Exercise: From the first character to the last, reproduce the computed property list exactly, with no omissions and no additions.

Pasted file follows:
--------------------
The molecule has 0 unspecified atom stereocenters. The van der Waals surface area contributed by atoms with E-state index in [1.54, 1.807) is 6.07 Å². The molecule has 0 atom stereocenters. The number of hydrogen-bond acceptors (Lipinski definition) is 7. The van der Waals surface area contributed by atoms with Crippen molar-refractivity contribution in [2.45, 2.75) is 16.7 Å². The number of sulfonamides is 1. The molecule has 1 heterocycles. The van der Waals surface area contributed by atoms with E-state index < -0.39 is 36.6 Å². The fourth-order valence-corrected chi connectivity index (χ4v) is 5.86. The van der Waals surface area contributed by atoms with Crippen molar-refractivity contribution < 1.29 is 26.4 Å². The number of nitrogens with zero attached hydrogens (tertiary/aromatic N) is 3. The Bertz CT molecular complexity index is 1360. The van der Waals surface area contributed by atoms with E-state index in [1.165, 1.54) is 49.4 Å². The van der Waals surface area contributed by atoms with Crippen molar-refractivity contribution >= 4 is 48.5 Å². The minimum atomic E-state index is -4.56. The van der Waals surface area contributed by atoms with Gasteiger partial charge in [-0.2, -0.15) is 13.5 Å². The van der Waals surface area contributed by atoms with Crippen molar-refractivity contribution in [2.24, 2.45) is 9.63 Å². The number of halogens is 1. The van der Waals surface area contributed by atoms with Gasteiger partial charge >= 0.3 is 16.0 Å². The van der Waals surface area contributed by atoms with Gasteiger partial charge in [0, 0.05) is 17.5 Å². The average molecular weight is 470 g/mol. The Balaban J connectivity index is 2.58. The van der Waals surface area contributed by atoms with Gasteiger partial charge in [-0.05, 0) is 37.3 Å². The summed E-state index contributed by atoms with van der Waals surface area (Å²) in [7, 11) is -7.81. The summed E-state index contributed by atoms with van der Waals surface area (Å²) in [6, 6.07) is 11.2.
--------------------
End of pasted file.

The molecule has 0 unspecified atom stereocenters. The van der Waals surface area contributed by atoms with E-state index in [1.54, 1.807) is 6.07 Å². The molecule has 0 atom stereocenters. The number of hydrogen-bond acceptors (Lipinski definition) is 7. The van der Waals surface area contributed by atoms with Crippen molar-refractivity contribution in [2.45, 2.75) is 16.7 Å². The number of sulfonamides is 1. The molecule has 1 heterocycles. The van der Waals surface area contributed by atoms with E-state index < -0.39 is 36.6 Å². The fourth-order valence-corrected chi connectivity index (χ4v) is 5.86. The van der Waals surface area contributed by atoms with Crippen molar-refractivity contribution < 1.29 is 26.4 Å². The number of nitrogens with zero attached hydrogens (tertiary/aromatic N) is 3. The Bertz CT molecular complexity index is 1360. The van der Waals surface area contributed by atoms with E-state index in [1.165, 1.54) is 49.4 Å². The van der Waals surface area contributed by atoms with Crippen molar-refractivity contribution >= 4 is 48.5 Å². The minimum atomic E-state index is -4.56. The van der Waals surface area contributed by atoms with Gasteiger partial charge in [-0.2, -0.15) is 13.5 Å². The van der Waals surface area contributed by atoms with Crippen molar-refractivity contribution in [2.24, 2.45) is 9.63 Å². The number of halogens is 1. The van der Waals surface area contributed by atoms with Gasteiger partial charge >= 0.3 is 16.0 Å². The van der Waals surface area contributed by atoms with Gasteiger partial charge in [0, 0.05) is 17.5 Å². The average molecular weight is 470 g/mol. The Balaban J connectivity index is 2.58. The van der Waals surface area contributed by atoms with Gasteiger partial charge in [-0.05, 0) is 37.3 Å². The summed E-state index contributed by atoms with van der Waals surface area (Å²) in [7, 11) is -7.81. The summed E-state index contributed by atoms with van der Waals surface area (Å²) in [6, 6.07) is 11.2.